The Hudson Valley Seed Company: your source for heirloom and open-pollinated garden seeds and beautiful garden-themed contemporary art. We are a values-driven seed company that practices and celebrates responsible seed production and stewardship. We have our own certified organic farm in upstate New York where we produce much of what we sell. On our site, you’ll find photos and artwork that stoke your horticultural imagination—along with tips to make your garden dreams a reality.

Here at the Hudson Valley Seed Company, we are both farmers and storytellers. We are committed to growing organically, sourcing locally and sustainably, and preserving crop diversity by selecting unique, rare, and hard-to-find varieties. Every seed in our catalog is open-pollinated, many are heirloom and organic, and they are never GMO. We were one of the first companies to sign the Open Source Seed Initiative (OSSI), and we will remain committed to our values of sustainability to the last. We believe that a seed is more than meets the eye: it is a time capsule telling tales of the plants, crops, and people that came before us, and we work with a range of artists as diverse as our seeds to pass those stories down to present and future gardeners.

Irish Eyes – Garden City Seeds

PO Box 307
Thorp, WA 98946
(509) 964-7000, Fax: (800) 964-9210
Catalog: Online.
Irish Eyes, known for garlic and seed potatoes, and Garden City Seeds, known for short-season vegetable varieties for northern gardens, now offer more than ever. Their combined catalog offers hundreds of varieties, and features a category titled “heirloom varieties.” It includes more than 125 varieties. A few of them seem fairly new. The ‘Oregon Spring’ tomato, for example, was released in 1984. (On the plus side, it’s especially tasty and it performs well in the Pacific Northwest.) Such quibbles aside, this website is definitely worth a browse.

Johnny’s Selected Seeds

955 Benton Avenue
Winslow, ME 04910
(207) 861-3900 Fax (US Only): 1-800-738-6314
E-mail: rstore@johnnyseeds.com
Catalog: Free online.
While Johnny’s specializes in short-season crops, it also offers a nice selection of heirlooms identified as such.

Landreth Seed Company

180 West Ostend Street
P.O. Box 6398
Baltimore, MD 21230
(800) 654-2407
Catalog: Free online.
This historic company (founded in 1784) offers an assortment of old and open-pollinated vegetables. This year, they added a page devoted entirely to the heirloom vegetables, many of which they have offered since these varieties were new. The 193 varieties listed here (with nifty vintage images) include many classics.

Native Seeds/SEARCH

526 N. 4th Ave.
Tucson, AZ 85705-8450
(520) 622-5561, Fax: (520) 622-5591
Catalog: Free online.
Specializing in the traditional foods from the American Southwest and northern Mexico, this non-profit organization offers a wide variety of crops developed by the Hopi, Apache, Navajo, and other farmers throughout the region. This catalog is strong in the “Three Sisters” of American agriculture: beans, corn, and squash, but it also has chile peppers, tomatoes, melons, and lots of other goodies including tomatillos, teosinte, gourds, and traditional cotton. The descriptions here are short, but these plants tell the real story about biodiversity and the people who care enough to preserve them.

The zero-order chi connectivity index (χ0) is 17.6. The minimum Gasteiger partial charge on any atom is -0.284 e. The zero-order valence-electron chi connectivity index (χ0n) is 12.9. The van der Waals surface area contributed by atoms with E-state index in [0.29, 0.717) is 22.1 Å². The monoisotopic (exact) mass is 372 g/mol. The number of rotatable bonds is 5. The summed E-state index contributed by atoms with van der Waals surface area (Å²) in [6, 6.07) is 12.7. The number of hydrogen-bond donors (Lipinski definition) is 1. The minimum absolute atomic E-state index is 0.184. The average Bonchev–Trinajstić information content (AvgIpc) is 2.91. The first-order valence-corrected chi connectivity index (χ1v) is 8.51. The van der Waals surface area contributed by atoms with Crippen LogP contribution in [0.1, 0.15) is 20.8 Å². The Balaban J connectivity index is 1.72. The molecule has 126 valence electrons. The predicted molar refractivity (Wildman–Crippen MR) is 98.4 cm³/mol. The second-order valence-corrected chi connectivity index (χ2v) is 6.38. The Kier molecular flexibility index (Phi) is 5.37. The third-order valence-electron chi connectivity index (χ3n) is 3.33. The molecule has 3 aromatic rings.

R. H. Shumway’s

Customer Service
334 W. Stroud ST
Randolph, WI 53956
(800) 342-9461
Catalog: Free online.
Under a vintage banner “Good Seed Cheap,” Shumway’s catalog is illustrated with old woodcuts and color images from Victorian catalogs. The thing is, the “heirloom look” of their catalog is nothing new. This seed company has been around for more than 100 years, and their catalog looks like it did decades ago. Could it be that they never changed? In any case, styles have finally caught up with them. Some of the vegetable varieties Shumway sells have been around a long time too. Many of them are now heirlooms, although the catalog does not always identify them as such.

Maine Potato Lady

Alison LaCourse
The Maine Potato Lady
PO Box 65 Guilford, ME 04443
(207) 717-5451

Located in the foothills of Central Maine, the LaCourse Family Farm, home of The Maine Potato Lady™, has been in operation for more than 25 years. Our 100-acre piece was once part of a 560-acre farm that dates back to the 1600s.

Our custom-designed and hand-built home crown our hill-top farm, which slopes up from a stream valley a mile down an unpaved country road. The stream feeds the cedar bog which provided the logs for our home. We gathered stones from field edges and milled our own lumber to finish the building, which has sheltered our family for many years. We are pleased to live “off the grid,” with a solar system to provide electricity.

Our south-facing fields are rich with fertile, well-drained silt loam. Our sugar bush produces fabulous maple syrup, and the cedar bog is a special habitat with sphagnum moss and rare pitcher plants. We are privileged to work in this rural environment, where deer, moose, turkey, ravens, eagles, and a variety of beautiful trees, plants, and birds are all around us.

The Maine Potato Lady is a certified organic handler (#0706) through MOFGA Certification Services, LLC. All our seed is untreated. We do not knowingly use or sell any genetically modified plants or organisms (GMOs). Certificate is available on our website.

Sand Hill Preservation Center

1878 230th Street
Calamus, IA 52729
Catalog: Free online.
What they’re preserving at this small Iowa business is rare poultry breeds and a fine collection of heirloom vegetables. They sell seeds of about 350 different tomatoes including red, orange, white, yellow, purple, green, paste, winter-keepers, and who knows what else. They also offer more than 50 different sweet potatoes. In addition to these in-depth collections, they also have nice selections of corn, melons, peppers, squash, and other hot weather crops for sale. The catalog lists a smaller (but still interesting) selection of other open-pollinated veggies.

Seeds of Change

P.O. Box 15700
Santa Fe, NM 87592
(888) 762-7333, Fax: (888) 329-4762
Catalog: Free online.
Lots and lots of heirlooms, grown organically.

Skyfire Garden Seeds

1313 23rd Road
Kanopolis, KS 67454
no phone
email: seedsaver@myvine.com
Catalog: Free online.